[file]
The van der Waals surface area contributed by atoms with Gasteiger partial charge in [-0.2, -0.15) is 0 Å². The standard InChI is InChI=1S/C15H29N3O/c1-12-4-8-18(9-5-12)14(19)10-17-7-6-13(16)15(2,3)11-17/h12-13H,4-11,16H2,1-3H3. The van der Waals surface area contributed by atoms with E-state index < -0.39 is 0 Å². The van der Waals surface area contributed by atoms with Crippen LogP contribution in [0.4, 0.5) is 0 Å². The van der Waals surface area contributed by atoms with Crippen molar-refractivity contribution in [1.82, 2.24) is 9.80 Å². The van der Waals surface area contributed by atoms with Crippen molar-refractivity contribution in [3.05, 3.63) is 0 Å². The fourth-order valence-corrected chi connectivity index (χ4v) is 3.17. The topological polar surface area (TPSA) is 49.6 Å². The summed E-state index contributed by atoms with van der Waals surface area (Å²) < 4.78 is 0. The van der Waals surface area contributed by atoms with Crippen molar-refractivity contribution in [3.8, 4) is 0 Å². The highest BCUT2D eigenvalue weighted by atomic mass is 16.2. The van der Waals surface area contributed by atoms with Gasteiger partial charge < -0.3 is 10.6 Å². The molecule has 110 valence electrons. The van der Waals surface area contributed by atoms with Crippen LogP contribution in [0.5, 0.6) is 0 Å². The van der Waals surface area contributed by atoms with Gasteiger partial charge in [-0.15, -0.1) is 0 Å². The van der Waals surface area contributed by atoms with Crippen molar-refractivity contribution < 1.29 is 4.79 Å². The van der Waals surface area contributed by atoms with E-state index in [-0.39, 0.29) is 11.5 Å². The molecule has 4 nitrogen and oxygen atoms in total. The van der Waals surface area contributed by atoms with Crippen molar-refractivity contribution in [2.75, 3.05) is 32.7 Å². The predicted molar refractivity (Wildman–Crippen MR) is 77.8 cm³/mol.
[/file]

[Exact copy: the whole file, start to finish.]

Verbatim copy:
The van der Waals surface area contributed by atoms with Gasteiger partial charge in [-0.2, -0.15) is 0 Å². The standard InChI is InChI=1S/C15H29N3O/c1-12-4-8-18(9-5-12)14(19)10-17-7-6-13(16)15(2,3)11-17/h12-13H,4-11,16H2,1-3H3. The van der Waals surface area contributed by atoms with E-state index < -0.39 is 0 Å². The van der Waals surface area contributed by atoms with Crippen LogP contribution in [0.4, 0.5) is 0 Å². The van der Waals surface area contributed by atoms with Crippen molar-refractivity contribution in [1.82, 2.24) is 9.80 Å². The van der Waals surface area contributed by atoms with Crippen molar-refractivity contribution in [3.05, 3.63) is 0 Å². The fourth-order valence-corrected chi connectivity index (χ4v) is 3.17. The topological polar surface area (TPSA) is 49.6 Å². The summed E-state index contributed by atoms with van der Waals surface area (Å²) < 4.78 is 0. The van der Waals surface area contributed by atoms with Crippen molar-refractivity contribution in [3.8, 4) is 0 Å². The highest BCUT2D eigenvalue weighted by atomic mass is 16.2. The van der Waals surface area contributed by atoms with Gasteiger partial charge < -0.3 is 10.6 Å². The molecule has 110 valence electrons. The van der Waals surface area contributed by atoms with Crippen LogP contribution in [0.5, 0.6) is 0 Å². The van der Waals surface area contributed by atoms with Gasteiger partial charge in [-0.15, -0.1) is 0 Å². The van der Waals surface area contributed by atoms with Crippen molar-refractivity contribution < 1.29 is 4.79 Å². The van der Waals surface area contributed by atoms with E-state index in [-0.39, 0.29) is 11.5 Å². The molecule has 4 nitrogen and oxygen atoms in total. The van der Waals surface area contributed by atoms with Crippen molar-refractivity contribution in [2.75, 3.05) is 32.7 Å². The predicted molar refractivity (Wildman–Crippen MR) is 77.8 cm³/mol.